As April saddles up to its midway mark, time is beginning to run out for the House of Representatives to determine a budget capable of keeping the federal government running for yet another year. Partially responsible for a stall are what Congressional Democrats have coined “poison pills” – provisions which would strip sanctuary cities of their federal funding, grab cash out from underneath Planned Parenthood, and set aside a pretty piggybank for a potential wall along the U.S.-Mexico border.
House Speaker Paul Ryan isn’t backing down from a bipartisan challenge. At the end of March, he assured CBS anchor Norah O’Donnell that the federal government was in no danger of shutting down.
“Let me just say this, Norah. We’re not going to have a government shut-down,” said Ryan. “The president doesn’t want to have a government shutdown. It’s funding from April 28 to September 30.”
Careful to keep his word, Ryan and a host of other Congressional Conservatives have tried to keep talk about the border wall and the disownment of Planned Parenthood to a cool minimum. Some indications even suggest that the GOP is committed to keep money for both endeavors out of any possible appropriations bill.
However, trouble is brewing on the horizon.
The Freedom Caucus, responsible in part for the Republican failure to overhaul the Affordable Healthcare Act, is deadset on saving federal grants from dozens of “sanctuary cities” scattered across the country.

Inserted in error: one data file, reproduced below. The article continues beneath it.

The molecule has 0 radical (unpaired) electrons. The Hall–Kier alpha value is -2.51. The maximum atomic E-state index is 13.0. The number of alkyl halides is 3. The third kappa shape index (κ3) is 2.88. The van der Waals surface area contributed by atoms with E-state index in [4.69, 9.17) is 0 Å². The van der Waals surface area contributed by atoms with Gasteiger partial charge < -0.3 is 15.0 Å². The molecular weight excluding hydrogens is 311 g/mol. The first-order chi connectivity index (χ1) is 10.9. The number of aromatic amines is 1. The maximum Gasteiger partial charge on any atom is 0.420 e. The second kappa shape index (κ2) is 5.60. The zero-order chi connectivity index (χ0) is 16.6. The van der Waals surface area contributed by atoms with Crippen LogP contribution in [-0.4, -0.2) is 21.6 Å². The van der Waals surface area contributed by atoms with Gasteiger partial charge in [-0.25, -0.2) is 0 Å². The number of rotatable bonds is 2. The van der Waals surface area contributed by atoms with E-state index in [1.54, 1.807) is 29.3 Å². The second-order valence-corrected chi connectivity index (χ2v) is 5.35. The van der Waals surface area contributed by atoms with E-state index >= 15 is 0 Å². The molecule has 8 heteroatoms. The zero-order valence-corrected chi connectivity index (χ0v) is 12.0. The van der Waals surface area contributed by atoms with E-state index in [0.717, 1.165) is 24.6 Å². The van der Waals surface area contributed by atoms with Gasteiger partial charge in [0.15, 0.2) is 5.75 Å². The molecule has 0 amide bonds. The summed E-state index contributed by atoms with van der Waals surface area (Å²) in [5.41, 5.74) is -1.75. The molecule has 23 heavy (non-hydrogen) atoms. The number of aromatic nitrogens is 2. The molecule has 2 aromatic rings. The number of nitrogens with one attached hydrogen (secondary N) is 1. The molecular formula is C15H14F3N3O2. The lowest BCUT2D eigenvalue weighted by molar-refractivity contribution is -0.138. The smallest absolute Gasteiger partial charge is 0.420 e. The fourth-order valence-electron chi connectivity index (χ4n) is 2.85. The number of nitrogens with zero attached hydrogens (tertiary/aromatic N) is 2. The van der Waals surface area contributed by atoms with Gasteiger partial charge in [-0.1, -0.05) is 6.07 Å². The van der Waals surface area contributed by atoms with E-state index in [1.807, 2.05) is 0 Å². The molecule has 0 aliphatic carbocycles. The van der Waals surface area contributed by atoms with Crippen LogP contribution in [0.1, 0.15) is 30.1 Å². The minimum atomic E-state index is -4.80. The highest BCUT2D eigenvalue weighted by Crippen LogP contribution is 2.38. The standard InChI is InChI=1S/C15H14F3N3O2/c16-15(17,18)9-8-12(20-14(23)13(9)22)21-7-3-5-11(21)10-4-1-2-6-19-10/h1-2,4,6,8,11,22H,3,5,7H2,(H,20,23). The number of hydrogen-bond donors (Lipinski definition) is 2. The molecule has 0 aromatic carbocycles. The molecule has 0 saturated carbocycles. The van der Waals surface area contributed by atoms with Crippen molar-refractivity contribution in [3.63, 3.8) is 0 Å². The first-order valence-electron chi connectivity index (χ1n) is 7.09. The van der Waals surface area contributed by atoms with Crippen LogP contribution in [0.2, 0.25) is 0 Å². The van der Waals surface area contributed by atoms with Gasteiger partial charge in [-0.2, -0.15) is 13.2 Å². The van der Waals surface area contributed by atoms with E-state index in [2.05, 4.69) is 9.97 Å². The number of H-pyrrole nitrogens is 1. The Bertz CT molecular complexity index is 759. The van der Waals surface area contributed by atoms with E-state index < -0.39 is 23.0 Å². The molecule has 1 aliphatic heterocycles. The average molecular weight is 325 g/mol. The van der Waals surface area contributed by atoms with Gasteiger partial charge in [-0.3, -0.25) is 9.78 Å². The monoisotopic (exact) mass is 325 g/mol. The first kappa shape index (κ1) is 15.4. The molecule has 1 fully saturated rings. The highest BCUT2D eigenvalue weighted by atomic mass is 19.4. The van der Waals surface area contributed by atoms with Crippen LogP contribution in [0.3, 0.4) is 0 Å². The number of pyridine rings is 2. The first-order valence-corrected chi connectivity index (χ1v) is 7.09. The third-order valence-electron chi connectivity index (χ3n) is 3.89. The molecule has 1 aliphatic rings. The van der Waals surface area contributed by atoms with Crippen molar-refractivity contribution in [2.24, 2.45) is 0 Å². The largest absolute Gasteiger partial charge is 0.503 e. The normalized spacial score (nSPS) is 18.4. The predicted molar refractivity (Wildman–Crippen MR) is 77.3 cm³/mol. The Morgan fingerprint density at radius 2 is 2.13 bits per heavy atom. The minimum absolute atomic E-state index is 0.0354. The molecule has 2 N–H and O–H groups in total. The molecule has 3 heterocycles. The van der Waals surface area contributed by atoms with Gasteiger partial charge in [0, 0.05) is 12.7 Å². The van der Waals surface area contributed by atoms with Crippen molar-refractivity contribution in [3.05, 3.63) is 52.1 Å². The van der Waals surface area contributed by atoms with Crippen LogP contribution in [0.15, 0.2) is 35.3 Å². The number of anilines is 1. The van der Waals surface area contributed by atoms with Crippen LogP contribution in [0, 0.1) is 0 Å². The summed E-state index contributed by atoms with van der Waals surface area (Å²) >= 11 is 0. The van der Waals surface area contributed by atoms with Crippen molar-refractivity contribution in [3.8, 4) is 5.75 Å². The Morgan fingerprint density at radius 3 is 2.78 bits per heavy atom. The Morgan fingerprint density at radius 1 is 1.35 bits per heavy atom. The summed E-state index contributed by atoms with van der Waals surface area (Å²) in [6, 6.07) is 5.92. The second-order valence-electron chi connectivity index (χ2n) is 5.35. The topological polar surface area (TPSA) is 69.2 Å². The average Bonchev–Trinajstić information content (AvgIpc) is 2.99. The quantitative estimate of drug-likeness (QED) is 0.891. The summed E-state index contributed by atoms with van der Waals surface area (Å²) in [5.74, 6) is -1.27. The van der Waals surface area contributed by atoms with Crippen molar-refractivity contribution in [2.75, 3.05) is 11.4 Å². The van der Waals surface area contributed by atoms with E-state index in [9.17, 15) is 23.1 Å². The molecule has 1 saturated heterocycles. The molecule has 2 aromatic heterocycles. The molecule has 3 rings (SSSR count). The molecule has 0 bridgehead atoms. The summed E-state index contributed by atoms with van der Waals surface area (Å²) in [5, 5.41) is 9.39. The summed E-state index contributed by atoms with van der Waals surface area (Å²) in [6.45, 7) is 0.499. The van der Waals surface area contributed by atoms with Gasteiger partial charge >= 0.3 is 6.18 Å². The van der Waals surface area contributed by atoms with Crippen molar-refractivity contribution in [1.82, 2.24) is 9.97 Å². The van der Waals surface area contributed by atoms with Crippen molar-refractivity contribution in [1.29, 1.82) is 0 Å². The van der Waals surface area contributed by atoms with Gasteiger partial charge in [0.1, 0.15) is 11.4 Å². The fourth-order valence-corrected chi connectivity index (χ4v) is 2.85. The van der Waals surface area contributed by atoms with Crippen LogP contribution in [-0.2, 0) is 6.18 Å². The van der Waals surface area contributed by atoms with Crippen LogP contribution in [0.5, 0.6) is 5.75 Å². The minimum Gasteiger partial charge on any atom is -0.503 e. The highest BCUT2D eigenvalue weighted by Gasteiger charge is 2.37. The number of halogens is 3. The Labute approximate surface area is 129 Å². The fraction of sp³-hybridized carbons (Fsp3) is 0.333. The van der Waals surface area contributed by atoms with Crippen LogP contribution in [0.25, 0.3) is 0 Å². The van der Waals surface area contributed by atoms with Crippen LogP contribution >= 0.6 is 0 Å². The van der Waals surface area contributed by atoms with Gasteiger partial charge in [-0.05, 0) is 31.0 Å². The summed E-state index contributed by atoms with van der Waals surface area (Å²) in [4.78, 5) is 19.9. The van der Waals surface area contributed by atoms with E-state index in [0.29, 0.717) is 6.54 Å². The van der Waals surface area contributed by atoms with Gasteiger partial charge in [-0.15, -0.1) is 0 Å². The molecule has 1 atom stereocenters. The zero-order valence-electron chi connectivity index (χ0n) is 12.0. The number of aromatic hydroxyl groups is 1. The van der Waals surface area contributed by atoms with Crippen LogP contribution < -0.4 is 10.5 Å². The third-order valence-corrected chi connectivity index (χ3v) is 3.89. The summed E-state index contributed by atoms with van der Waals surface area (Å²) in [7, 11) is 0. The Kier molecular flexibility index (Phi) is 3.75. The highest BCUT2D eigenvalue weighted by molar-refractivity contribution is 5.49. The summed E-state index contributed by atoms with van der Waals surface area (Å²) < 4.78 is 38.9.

If Mick Mulvaney, the director of the Office of Management and Budget, can have his way, residents of New York, Los Angeles, Dayton, and a dearth of cities across the States might lose funding for a host of programs. Educational opportunities, law enforcement stipends, and other necessities could be cut back for the refusal of some municipalities to cooperate with federal immigration officials.
Donald Trump signed an executive order back in January which pre-empted the crusade against sanctuary cities. While the action empowers “the attorney general and secretary of Homeland Security to take funding from sanctuary cities, […] it’s now cruising for a legal bruising in the courts,” according to Politico.
Democrats have already branded any attempt to fund a massive border wall as a “poison pill.” Mulvaney’s maneuvering to withhold billions of dollars in funding from sanctuary cities was deemed a “non-starter” by a spokesperson for Nita Lowey, the ranking Democrat on the House Appropriations Committee.
Regardless of what might happen, Mulvaney doesn’t seem too concerned by the outcome.
“If you measure it in terms of the dollars out the door, about 83 percent of the government stays open in a government shut-down,” said Mulvaney, who had voted in favor of the 2015 shut-down while still serving in Congress.
“Elections have consequences,” said Trump’s budget director. “The president needs to see his priorities funded.”